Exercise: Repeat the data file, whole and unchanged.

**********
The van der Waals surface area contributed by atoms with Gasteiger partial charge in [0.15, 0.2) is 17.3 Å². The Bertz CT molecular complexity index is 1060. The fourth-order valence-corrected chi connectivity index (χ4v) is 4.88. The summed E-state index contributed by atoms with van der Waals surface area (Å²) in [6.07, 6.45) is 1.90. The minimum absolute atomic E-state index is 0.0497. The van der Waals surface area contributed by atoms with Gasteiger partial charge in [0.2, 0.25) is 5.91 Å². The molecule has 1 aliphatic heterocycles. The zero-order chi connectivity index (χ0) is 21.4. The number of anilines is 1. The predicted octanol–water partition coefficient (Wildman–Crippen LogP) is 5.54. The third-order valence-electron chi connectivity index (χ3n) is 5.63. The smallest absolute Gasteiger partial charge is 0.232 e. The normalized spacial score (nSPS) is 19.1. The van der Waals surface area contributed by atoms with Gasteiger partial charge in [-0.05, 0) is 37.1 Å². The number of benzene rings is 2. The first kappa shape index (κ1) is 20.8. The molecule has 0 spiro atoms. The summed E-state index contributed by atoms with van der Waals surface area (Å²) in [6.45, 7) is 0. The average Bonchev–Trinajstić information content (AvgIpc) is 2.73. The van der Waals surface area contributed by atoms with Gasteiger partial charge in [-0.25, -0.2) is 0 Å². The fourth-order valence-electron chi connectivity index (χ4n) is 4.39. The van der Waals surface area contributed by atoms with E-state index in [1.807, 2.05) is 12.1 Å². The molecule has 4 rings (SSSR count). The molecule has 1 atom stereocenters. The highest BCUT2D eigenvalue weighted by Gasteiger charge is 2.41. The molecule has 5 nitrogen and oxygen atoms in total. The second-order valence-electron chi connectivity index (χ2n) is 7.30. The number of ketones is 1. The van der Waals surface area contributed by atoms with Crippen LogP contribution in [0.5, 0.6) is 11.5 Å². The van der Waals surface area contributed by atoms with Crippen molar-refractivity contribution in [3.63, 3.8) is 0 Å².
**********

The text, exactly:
The van der Waals surface area contributed by atoms with Gasteiger partial charge in [0.15, 0.2) is 17.3 Å². The Bertz CT molecular complexity index is 1060. The fourth-order valence-corrected chi connectivity index (χ4v) is 4.88. The summed E-state index contributed by atoms with van der Waals surface area (Å²) in [6.07, 6.45) is 1.90. The minimum absolute atomic E-state index is 0.0497. The van der Waals surface area contributed by atoms with Gasteiger partial charge in [0.2, 0.25) is 5.91 Å². The molecule has 1 aliphatic heterocycles. The zero-order chi connectivity index (χ0) is 21.4. The number of anilines is 1. The predicted octanol–water partition coefficient (Wildman–Crippen LogP) is 5.54. The third-order valence-electron chi connectivity index (χ3n) is 5.63. The smallest absolute Gasteiger partial charge is 0.232 e. The normalized spacial score (nSPS) is 19.1. The van der Waals surface area contributed by atoms with Gasteiger partial charge in [-0.05, 0) is 37.1 Å². The number of benzene rings is 2. The first kappa shape index (κ1) is 20.8. The molecule has 0 spiro atoms. The summed E-state index contributed by atoms with van der Waals surface area (Å²) in [6.45, 7) is 0. The average Bonchev–Trinajstić information content (AvgIpc) is 2.73. The van der Waals surface area contributed by atoms with Gasteiger partial charge in [-0.25, -0.2) is 0 Å². The fourth-order valence-electron chi connectivity index (χ4n) is 4.39. The van der Waals surface area contributed by atoms with E-state index in [1.807, 2.05) is 12.1 Å². The molecule has 4 rings (SSSR count). The molecule has 1 atom stereocenters. The highest BCUT2D eigenvalue weighted by Gasteiger charge is 2.41. The molecule has 5 nitrogen and oxygen atoms in total. The second-order valence-electron chi connectivity index (χ2n) is 7.30. The number of ketones is 1. The van der Waals surface area contributed by atoms with Crippen LogP contribution in [0.5, 0.6) is 11.5 Å². The van der Waals surface area contributed by atoms with Crippen molar-refractivity contribution in [3.63, 3.8) is 0 Å².